Stay safe while cooking
There are many cooking-related conveniences designed to make life easier: crock pots, instant pots, air fryers, hot plates, electric skillets, toasters and toaster ovens, to name a few. In addition, probably the most obvious cooking mainstay in the kitchen that can be electric is the stove/cooktop.
When preparing a meal or snack, inattention and electrical appliances don’t always mix. It might seem like a good idea to start dinner on the stovetop or in the toaster oven and then tend to other things, but doing so may not always have a great result. According to the National Fire Prevention Association, 32 percent of home cooking fires cite unattended equipment as the leading factor in causing the fire.
Always stay in the kitchen when frying, grilling, boiling, or broiling food. Keep anything that can catch fire — including oven mitts, food wrappers, towels, and wooden utensils — away from your stovetop or cooking surface.
There’s also another cooking safety hazard that’s often overlooked, and that’s using appliances that are faulty or those that have damaged cords or plugs. Make sure appliances are in good working condition and never use an appliance that is in disrepair, one that’s a hand-me-down or, or one that’s already lived a full and productive life. (Fans of “This is Us” TV show will remember an episode when the family home caught on fire after an old slow cooker caught on fire due to a faulty switch or short.)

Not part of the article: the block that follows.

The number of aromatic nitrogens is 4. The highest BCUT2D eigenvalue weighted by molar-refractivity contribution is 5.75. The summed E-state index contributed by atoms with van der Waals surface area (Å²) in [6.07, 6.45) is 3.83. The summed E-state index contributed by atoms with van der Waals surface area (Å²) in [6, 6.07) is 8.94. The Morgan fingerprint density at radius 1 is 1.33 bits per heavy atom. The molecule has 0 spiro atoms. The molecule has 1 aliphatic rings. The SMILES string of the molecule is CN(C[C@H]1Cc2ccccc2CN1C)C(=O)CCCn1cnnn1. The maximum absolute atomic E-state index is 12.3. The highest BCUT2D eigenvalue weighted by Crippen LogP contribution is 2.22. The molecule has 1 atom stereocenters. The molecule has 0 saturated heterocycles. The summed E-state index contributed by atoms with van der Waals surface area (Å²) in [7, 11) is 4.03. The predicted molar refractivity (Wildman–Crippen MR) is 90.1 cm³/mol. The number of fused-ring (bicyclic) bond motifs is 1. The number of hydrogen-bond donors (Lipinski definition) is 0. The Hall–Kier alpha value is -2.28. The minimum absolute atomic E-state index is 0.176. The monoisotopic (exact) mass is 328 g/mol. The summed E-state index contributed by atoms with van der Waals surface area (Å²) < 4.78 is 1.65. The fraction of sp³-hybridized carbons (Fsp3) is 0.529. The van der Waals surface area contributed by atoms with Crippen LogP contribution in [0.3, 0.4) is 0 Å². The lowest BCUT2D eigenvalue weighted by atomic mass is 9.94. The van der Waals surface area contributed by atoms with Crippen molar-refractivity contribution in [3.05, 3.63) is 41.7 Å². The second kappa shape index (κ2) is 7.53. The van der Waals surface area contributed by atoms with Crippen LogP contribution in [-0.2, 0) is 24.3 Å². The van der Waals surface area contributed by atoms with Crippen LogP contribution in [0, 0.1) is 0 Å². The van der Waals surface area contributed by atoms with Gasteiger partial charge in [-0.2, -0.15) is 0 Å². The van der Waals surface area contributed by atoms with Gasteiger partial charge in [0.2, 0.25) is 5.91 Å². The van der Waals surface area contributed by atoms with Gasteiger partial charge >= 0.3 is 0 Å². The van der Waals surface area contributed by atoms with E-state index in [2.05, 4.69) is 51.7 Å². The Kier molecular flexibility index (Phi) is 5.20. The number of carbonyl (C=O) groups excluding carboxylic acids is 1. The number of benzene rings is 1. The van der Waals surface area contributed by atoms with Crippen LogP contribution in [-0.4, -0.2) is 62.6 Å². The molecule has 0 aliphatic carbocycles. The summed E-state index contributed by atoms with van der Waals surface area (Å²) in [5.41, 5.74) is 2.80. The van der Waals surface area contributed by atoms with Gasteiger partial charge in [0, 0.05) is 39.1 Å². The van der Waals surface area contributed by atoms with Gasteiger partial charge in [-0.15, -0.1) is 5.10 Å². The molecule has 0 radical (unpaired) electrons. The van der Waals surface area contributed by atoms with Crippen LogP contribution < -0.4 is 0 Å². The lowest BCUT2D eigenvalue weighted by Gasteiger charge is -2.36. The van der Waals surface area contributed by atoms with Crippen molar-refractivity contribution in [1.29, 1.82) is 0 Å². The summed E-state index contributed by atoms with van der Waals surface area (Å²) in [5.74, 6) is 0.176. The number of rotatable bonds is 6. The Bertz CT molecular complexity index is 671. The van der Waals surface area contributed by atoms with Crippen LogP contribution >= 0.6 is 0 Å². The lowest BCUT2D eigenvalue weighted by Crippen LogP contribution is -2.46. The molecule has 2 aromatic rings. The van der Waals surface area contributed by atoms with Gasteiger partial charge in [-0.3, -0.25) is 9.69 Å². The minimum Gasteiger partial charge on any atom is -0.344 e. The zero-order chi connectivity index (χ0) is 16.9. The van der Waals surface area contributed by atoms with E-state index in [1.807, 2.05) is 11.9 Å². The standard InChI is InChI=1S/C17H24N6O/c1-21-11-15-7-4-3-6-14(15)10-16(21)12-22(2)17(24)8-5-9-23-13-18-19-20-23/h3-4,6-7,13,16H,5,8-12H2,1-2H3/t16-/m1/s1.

Small appliance lifespan depends greatly on how often you use it, how you maintain it, and its quality, but in general, the average life expectancy of most small kitchen appliances is 5 to 10 years. Exceptions include a mid- to high-end toaster, which can last 6 to 8 years, and a toaster oven, which works an average of 5 years. So if you’ve reached your 20th wedding anniversary and you’re still using the small appliances you received as wedding gifts, you might want to consider replacing them.
To stay safe while cooking, Safe Electricity and Perennial remind you of the following additional tips:
- Make sure your appliances are plugged into a GFCI (ground fault circuit interrupter) outlet. When working properly, the GFCI senses any power flow imbalances and in turn trips the circuit.
- Make sure all electric cords are in good working condition: do not use appliances that have frayed, cracked, wire-exposed, taped, or otherwise questionable cords or plugs.
- If you use extension cords, make sure they are in good condition and that the correct type of cord is used for the job (for example, don’t use an everyday, thin extension cord for a high-powered appliance). Use them as a temporary solution, not a permanent one.
- Although often an “I’ll do it later” task, read the appliance’s operating instructions prior to use.
Although not necessarily a safety issue, always unplug small appliances when not in use to prevent unnecessary energy consumption, especially if the appliance has LED displays or other standby energy-consuming features.
For more electrical safety information, visit SafeElectricity.org.